Fed background check and state gun laws together reduce teen gun carrying: Study
Written by Leah Jones on December 4, 2019
Kameleon007/iStock(NEW YORK) — As the Supreme Court hears its first firearms case since 2010 this week, new research indicates there’s one area in which strong gun laws have proved effective.
Adolescents in states that require universal background checks were less likely to report carrying a firearm than teenagers living in states that rely entirely on checks during gun sales at federally licensed gun dealers, a study published Monday in the journal Pediatrics found.
In states with a universal background check law, like California and New York, background checks for gun sales are required — even during private transactions, such as sales at gun shows or online, closing the so-called gun-show loophole.
To track the differences between states, researchers analyzed responses to the National Youth Risk Behavior Survey from nearly 180,000 students to between 1993 and 2017.
Roughly 5.8 percent of those students reported carrying a gun during the previous year, although since the survey only included students enrolled in school, that estimate is likely on the low side for adolescents who carry guns overall.
Notably, 83 percent of the students who reported carrying a gun were from states that did not have universal background checks in place. Only 17 percent were from states with a universal background check law.
Students who said they were threatened or injured by a weapon on school property were four times more likely to carry a gun than their peers who hadn’t had those experiences.
As for why more high school students are carrying guns in states without universal background checks, stricter states might sell fewer guns to ineligible buyers — such as underage people — ultimately reducing adolescents’ access to guns, Teresa Bell, coauthor of the new study, hypothesized.
It’s also possible that there are latent differences between states, explained Bell, an assistant professor of surgery at Indiana University School of Medicine. For example, students’ attitudes about carrying guns, and potentially their future behavior, might change when background check laws are passed in the wake of a high-profile school shooting.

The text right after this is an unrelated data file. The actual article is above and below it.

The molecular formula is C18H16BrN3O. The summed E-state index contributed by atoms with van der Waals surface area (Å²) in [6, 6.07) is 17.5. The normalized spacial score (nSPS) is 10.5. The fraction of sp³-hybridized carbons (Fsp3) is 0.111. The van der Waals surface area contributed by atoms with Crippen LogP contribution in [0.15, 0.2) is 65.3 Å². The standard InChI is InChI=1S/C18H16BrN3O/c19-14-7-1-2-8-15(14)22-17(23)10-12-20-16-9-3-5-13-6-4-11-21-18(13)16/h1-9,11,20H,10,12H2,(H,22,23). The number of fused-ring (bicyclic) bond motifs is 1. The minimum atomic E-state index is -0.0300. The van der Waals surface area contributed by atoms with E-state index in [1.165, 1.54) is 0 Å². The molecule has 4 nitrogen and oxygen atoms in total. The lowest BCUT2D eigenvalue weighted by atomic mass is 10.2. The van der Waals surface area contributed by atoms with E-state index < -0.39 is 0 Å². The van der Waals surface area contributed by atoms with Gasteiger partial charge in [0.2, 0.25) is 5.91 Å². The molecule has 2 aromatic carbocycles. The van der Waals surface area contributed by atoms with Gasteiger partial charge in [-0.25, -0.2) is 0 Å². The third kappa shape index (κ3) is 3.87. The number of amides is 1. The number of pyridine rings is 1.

The researchers set out to investigate whether the National Instant Criminal Background Check System, or NICS — which vets prospective gun buyers for disqualifying criteria, such as prior felony convictions, and which went online in 1998 — would stop teens from carrying guns.
Their finding was that NICS alone didn’t drive down teen gun carrying — but states’ independent gun laws didn’t prove effective until NICS was in place.
Ultimately, NICS combined with state universal background checks reduced adolescent gun carrying by 25 percent, the researchers found.
“This is consistent with a growing body of literature that it is a complex of regulations that are needed to reduce guns and their consequences,” said Dr. Sandro Galea, an epidemiologist and dean at the Boston University School of Public Health, who was not involved in the study.
“Showing that NICS and UBC together make the biggest difference adds further evidence that states like [Massachusetts], for example, have been able to achieve lower firearm mortality rates by having in place multiple policies that act together to reduce casual gun carrying and its consequences,” Galea said.
While state and federal background checks seem to have a trickle-down effect for teenagers, those laws are ultimately aimed at adults, meaning there may be more targeted ways to reduce teen gun carrying.
Educating gun owners who care for teenagers about safe storage practices is a prime area to explore for future interventions, according to Bell. Another is helping kids feel safe at school.
“Providing support to students who are threatened or injured at school could have large impacts on reducing teen gun-carrying,” she said.
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